May 11, 2014 at 1:25 am

Donna's Detroit

Pop-up parade brings Carnival to Detroit neighborhoods

Caribbean parade master
Caribbean parade master: Ralph Taylor, 71, creates costumes and stages parades based on the Carnival tradition of his native Trinidad where the days before Ash Wednesday are filled with parades and masquerades. But Taylor's "Parades of Surprise" can happen anywhere.

Ralph Taylor does not need an excuse for throwing a parade. Sometimes he just gathers his dancers, dresses them in his elaborate costumes, breaks out his rolling sound system and “poof!” a parade is ready to wend its way through his neighborhood – or maybe yours.

When he staged a pop-up parade through Detroit’s West and Indian Villages last weekend, the magic was so ephemeral if you blinked you might have missed it.

When Gwen Jachim spotted the band of colorful, glittering creatures dancing down Seminole to the beat of Caribbean music in her Indian Village neighborhood, she didn’t stop to think. She just grabbed her daughter and headed out to join the party.

The parade itself took much less time than did unloading the many pieces of Taylor’s intricate, spangled and befeathered creations and assembling them around the bodies of his young marchers, who had to fight a heavy wind that grabbed the gossamer wings and skirts and threatened to blow them away.

“That’s OK,” said the 71-year-old native of Trinidad in his lilting island accent. “Next time it will be bigger. After this I’m designing new costumes.”

Spectators got a longer look in March when Taylor showcased some of his designs in this year’s Marche du Nain Rouge parade through Midtown.

Hidden marvel

Taylor is not the easiest guy to find. Herman Jenkins, co-owner of The Gathering restaurant in Indian Village’s The Collective on Jefferson, co-sponsored the pop-up procession. He says he saw the sign “Caribbean Mardi Gras Productions” on an old red brick warehouse near West Village every time he drove his daughter to school.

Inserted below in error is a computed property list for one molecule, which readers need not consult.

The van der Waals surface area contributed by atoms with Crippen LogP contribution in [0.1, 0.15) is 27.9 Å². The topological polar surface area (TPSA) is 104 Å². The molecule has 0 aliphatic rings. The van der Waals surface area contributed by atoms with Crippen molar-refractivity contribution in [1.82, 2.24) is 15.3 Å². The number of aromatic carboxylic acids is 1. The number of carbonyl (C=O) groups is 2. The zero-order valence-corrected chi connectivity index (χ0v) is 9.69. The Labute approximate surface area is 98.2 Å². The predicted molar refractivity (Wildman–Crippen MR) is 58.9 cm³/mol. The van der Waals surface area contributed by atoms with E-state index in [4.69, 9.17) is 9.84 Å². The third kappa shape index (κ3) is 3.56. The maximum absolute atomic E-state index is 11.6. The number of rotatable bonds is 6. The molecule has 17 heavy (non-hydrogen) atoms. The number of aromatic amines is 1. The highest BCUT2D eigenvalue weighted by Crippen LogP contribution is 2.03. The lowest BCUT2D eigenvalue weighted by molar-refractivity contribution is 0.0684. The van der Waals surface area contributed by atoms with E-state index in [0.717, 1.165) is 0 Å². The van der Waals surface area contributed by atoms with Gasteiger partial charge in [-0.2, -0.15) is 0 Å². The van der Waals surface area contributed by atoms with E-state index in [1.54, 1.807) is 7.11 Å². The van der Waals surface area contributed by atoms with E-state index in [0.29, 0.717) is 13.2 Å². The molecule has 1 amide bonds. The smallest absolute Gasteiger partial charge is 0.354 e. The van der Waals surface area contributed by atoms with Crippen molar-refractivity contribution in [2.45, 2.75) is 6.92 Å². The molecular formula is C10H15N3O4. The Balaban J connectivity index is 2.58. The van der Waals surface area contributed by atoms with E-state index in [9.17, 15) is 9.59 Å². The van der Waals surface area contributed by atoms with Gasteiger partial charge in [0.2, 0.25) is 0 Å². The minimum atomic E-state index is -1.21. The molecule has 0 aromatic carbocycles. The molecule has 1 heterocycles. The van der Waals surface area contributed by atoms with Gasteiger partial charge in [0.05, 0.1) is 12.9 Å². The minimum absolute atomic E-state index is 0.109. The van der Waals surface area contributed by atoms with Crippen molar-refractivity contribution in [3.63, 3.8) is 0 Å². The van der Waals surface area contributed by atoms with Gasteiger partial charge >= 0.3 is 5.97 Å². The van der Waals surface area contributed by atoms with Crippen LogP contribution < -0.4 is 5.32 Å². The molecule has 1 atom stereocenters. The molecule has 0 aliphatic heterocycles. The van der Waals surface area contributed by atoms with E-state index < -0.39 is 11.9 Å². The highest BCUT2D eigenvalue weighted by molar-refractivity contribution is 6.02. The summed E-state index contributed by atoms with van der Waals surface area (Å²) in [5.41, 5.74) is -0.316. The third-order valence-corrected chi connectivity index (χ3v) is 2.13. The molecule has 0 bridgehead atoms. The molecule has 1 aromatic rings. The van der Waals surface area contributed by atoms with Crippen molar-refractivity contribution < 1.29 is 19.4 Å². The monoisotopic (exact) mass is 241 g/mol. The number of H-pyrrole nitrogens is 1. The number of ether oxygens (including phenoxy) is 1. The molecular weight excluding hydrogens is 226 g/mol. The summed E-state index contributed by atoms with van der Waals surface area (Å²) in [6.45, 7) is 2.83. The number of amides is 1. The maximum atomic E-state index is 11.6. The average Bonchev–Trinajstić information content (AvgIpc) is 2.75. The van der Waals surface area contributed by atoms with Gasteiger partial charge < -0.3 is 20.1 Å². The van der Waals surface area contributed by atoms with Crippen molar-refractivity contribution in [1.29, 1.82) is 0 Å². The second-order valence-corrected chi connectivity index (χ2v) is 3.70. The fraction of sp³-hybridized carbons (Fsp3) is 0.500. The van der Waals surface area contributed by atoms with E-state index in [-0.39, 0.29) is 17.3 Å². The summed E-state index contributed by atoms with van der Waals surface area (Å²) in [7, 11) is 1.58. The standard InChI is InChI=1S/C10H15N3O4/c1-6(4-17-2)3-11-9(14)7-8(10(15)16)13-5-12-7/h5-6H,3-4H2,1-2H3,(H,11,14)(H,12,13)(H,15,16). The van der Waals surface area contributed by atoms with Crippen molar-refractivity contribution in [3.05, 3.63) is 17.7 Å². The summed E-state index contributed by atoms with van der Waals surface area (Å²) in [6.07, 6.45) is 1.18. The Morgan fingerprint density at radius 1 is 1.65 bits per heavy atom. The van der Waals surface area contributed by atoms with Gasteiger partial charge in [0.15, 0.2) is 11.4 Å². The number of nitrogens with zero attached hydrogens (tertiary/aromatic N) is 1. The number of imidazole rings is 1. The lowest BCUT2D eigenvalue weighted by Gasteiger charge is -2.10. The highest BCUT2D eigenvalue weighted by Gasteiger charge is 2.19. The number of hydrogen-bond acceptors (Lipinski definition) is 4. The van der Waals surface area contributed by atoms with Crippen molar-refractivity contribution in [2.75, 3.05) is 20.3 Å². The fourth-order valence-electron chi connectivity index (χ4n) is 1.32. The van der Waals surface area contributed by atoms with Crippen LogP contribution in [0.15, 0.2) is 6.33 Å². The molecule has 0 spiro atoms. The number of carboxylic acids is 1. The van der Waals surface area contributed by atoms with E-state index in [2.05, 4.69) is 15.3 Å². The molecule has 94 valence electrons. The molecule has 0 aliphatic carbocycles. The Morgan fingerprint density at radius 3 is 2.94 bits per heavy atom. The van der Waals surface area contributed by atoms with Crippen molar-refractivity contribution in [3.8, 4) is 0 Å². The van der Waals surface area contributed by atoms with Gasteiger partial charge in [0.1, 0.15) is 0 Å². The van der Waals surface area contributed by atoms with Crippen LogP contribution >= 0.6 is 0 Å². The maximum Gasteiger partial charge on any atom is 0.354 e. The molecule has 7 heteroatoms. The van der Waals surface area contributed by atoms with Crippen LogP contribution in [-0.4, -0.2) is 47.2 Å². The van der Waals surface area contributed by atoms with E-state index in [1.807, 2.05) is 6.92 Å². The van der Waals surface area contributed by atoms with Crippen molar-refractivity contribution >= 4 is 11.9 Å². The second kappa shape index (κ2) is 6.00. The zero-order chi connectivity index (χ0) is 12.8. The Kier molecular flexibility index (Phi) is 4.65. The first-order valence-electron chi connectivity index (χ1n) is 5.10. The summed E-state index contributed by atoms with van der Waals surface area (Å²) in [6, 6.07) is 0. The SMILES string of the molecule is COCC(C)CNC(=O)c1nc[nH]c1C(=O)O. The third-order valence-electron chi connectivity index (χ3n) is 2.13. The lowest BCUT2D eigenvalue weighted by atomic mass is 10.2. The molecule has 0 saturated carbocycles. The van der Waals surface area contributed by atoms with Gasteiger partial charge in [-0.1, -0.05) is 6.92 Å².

“Then one time the door was open and I stuck my head in to see what was there and WOW!” he said. There were all of Taylor’s creations. “I had wanted to do something for the neighborhood,” Jenkins said. And just like that he was co-sponsoring a parade in The Villages.

Walking into the E. Lafayette warehouse is like stepping into Taylor’s “own personal Disney World,” chock full of pieces of costumes in every possible color and material, covered in feathers, beads and sequins. Some are completed and stand as sculptures that greet you at the door. Others are under construction.

Kids from the neighborhood and Church of the Messiah sometimes drop by to help. But his go-to paraders are dancers from Detroit’s House of Bastet studio, who paraded through The Villages last weekend.

The ideas behind Taylor’s costumes are straight from his native culture. In Trinidad every year brings Carnival season, officially the Monday and Tuesday before Ash Wednesday, but the festivities begin right after the Christmas holidays. And as with New Orleans’ Mardi Gras, the highlights of the festivities are the parades.

As a boy Taylor followed the masqueraders and bands. “I would follow the characters down the streets. Sometimes I got lost from my parents, and they’d come looking for me,” Taylor said. “I was just the kind of guy that loved parades.”

A little history